Serendip is an independent site partnering with faculty at multiple colleges and universities around the world. Happy exploring!

Hi! I'm Dawn.

Dawn's picture

Academically, I am a senior English major, cities minor and environmental studies concentrator at Bryn Mawr. Why choose between science and humanities when you don’t have to? They work together quite nicely, combining and talking to one another in fascinating ways. Non-academically, I am a sabre and foil fencer, a Scottish dancer and a creative writer. In terms of both spheres, I have a bit of an obsession with Sherlock Holmes and some aspect or another ends up in conversation academic or otherwise (including my thesis).

Evolution is so often provided as the explanation for why other phenomena presented in scientific disciplines occur and it seems to be rarely questioned. So let’s break it down. What is our story behind evolution its current “why”? I cannot count the amount of times I heard the word evolution come up in discussions in the Troilus and Criseyde course I took last semester. I would agree with its use, referring to the evolution of the different characters and of the story itself across centuries and authors. However, based on the debate in yesterday’s class, some people may not use that term in all instances. Let’s unpack this, too. What do we think the evolution of stories is?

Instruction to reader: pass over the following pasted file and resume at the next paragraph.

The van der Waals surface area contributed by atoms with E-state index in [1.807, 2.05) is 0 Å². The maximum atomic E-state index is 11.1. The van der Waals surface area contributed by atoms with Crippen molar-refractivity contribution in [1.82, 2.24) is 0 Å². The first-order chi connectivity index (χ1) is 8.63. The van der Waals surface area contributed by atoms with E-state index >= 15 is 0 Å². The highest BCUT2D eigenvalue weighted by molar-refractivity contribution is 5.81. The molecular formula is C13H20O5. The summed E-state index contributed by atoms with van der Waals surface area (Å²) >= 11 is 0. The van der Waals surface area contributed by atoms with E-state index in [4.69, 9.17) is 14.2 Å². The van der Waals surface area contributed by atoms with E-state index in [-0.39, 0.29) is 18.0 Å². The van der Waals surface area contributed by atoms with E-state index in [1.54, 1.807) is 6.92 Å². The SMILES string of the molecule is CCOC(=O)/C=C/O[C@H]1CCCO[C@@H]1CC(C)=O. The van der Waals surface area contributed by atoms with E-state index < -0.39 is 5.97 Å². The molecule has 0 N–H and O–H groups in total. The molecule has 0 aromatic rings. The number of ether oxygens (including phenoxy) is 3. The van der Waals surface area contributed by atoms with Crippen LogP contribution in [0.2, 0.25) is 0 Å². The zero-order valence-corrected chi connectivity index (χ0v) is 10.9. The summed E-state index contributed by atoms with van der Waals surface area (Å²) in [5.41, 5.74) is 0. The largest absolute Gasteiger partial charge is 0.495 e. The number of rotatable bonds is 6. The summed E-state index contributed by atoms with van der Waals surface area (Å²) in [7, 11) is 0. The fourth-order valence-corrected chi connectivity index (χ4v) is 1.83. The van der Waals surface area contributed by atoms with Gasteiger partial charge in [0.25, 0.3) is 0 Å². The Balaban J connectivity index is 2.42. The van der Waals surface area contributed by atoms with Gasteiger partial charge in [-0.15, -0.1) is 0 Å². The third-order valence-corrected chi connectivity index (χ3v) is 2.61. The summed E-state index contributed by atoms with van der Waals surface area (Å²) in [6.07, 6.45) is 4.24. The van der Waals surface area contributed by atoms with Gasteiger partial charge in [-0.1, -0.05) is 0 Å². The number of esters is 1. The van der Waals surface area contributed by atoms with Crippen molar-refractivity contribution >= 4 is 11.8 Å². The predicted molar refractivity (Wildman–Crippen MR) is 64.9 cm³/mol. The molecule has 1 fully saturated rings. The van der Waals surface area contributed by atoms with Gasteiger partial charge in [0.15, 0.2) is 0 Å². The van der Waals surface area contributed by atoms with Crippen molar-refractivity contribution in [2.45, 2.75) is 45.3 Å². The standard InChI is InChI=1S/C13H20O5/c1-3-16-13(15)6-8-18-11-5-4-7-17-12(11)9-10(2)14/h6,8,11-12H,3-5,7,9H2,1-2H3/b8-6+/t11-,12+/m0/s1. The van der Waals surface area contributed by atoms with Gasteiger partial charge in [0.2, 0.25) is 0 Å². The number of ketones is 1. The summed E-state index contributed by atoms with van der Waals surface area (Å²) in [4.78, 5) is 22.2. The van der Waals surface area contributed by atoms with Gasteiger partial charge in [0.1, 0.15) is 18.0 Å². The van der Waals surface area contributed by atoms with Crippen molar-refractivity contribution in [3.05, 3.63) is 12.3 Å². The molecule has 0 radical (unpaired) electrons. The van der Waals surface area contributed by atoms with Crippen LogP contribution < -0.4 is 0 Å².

Post new comment

The content of this field is kept private and will not be shown publicly.
To prevent automated spam submissions leave this field empty.
10 + 3 =
Solve this simple math problem and enter the result. E.g. for 1+3, enter 4.